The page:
Portugal’s Rui Costa wins Tour de France stage 19
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Portuguese cyclist Rui Costa won the hilly 19th stage of the Tour de France, his second win this year, thanks to a solo breakaway on the final climb. The UK’s Chris Froome maintained his overall lead over his closest rival, Spain’s Alberto Contador.
Rui Costa won the mountainous 19th stage of the Tour de France with a solo breakaway on the final climb, while Chris Froome stayed in yellow as expected attacks never materialized on Friday.
Costa secured his second stage win of the race after catching Frenchman Pierre Roland about a quarter of the way up the fourth and final major ascent of Col de la Croix Fry.
“A lot of Portuguese fans have supported me through this Tour and I want to thank them,” Costa said through a translator.
German veteran Andreas Kloeden was second, 46 seconds behind, and Belgian Jan Bakelants was 1:44 back in third.
Froome and his main Tour rival Alberto Contador were still some distance behind Portugal’s Costa when he clinched his third career Tour stage win.
The 204.5-kilometers (127-mile) trek featured two HC climbs and two Category 1 ascents between Bourg-d’Oisans and Le Grand-Bornand in the snow-capped peaks of the Alps.
Contador was tipped to attack Froome on the long downhill finish, but perhaps because of the rainy conditions, the attack never came.
Froome and Contador rolled over the line together, several minutes behind Costa, and Froome maintained his lead of 5:11 over the Spaniard. He is two days away from becoming the second British rider to win the race after Bradley Wiggins last year.
Froome was not attacked up the first of the two big HC climbs to Col du Glandon. They are known as HC, Hors Categorie, because they are considered so tough they are beyond classification.
Canadian Ryder Hesjedal and Spaniard Jon Izaguirre opened up a lead of more than seven minutes over the yellow jersey group once they went over the top of Glandon.
A large group of some 30 riders - including the winner of Thursday’s stage up to L’Alpe d’Huez, Christophe Riblon - wedged in between the front-runners and Froome’s group.
There were much less people on the mountains than for Thursday’s two ascents of L’Alpe d’Huez - where hundreds of thousands of people jammed into every space possible on cycling’s most famed mountain pass.
On the way down from Glandon, riders sped toward the second HC of Col de Madeleine, another fabled Tour climb, winding upward for a punishing 19.2 kilometers (12 miles).
As the front two reached Madeleine, the peloton was 10 minutes behind. Hesjedal forged ahead before being caught and overtaken by Frenchman Pierre Rolland.
The stage then undulated through the valleys and up a modest Category 2 climb before rising shaprly again with two Category 1 climbs of Col de l’Epine and Col de la Croix Fry, then ending with a sharp descent to the ski resort of Le Grand Bornand in south-eastern France.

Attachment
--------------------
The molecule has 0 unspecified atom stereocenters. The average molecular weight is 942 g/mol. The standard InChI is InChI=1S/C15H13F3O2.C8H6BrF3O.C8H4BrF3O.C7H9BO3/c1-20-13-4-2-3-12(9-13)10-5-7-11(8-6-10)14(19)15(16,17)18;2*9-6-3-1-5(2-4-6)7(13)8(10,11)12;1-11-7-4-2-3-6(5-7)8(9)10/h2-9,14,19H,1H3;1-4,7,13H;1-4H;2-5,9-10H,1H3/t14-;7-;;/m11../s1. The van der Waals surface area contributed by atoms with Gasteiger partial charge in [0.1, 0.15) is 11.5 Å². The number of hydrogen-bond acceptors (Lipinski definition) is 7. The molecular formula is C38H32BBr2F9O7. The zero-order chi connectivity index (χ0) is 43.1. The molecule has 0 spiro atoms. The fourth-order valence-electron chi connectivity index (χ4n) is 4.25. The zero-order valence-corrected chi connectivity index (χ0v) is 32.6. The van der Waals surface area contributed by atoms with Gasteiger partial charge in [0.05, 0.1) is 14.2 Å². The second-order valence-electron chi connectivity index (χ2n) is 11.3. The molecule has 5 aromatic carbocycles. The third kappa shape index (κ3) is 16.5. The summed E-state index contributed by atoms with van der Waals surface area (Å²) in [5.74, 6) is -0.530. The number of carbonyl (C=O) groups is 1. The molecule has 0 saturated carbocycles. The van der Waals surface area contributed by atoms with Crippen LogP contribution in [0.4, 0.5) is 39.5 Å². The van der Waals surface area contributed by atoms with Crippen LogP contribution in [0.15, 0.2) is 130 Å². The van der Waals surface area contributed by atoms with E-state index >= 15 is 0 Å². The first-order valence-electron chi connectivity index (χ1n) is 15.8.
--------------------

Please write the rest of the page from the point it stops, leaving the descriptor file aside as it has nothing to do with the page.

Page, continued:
When Rolland completed the Cat. 2 climb of Col de Tamie, he was nearly two minutes clear of a group of about 20 riders - including stage winner Costa and Bakelants. They chased Rolland hard but he maintained his lead up l’Epine - zooming up the 7.3 kilometers (4.5 miles) in just under 19 minutes.
A way behind, the main pack was still about 10 minutes back when Rolland approached the last climb. Three of Froome’s Sky teammates found the going too hard, however. Peter Kennaugh, Ian Stannard and Geraint Thomas drifted off.
Costa, who won Tuesday’s medium-mountain stage, charged after Rolland up Fry, a climb of about 11 kilometers (7 miles).
As the main pack started to grind their way up, Froome sat on Contador’s wheel. The Spaniard had Saxo-Tinkoff teammates Michael Rogers and Roman Kreuziger to help him. Spaniard Alejandro Valverde and Frenchman John Gadret jumped out of the pack and charged ahead. Neither were a threat to Froome or Contador so they let them go.
With the rain becoming heavier, fans ducked under their umbrellas as Costa reached the top and prepared for a long and slippery descent of some 13 kilometers (8 miles).
He had a scare when he misjudged a turn but got down safely. Costa’s other stage win was up to Super-Besse ski station in 2011.
Contador twice attacked Froome on speedy descents in recent days, but this time the 2007 and ‘09 champion held fire.
He has only Saturday’s 20th stage - another one of tough climbing in the Alps - to claw back his large deficit to Froome, who will likely look to stay safe so that he can match Wiggins’ feat on Sunday.
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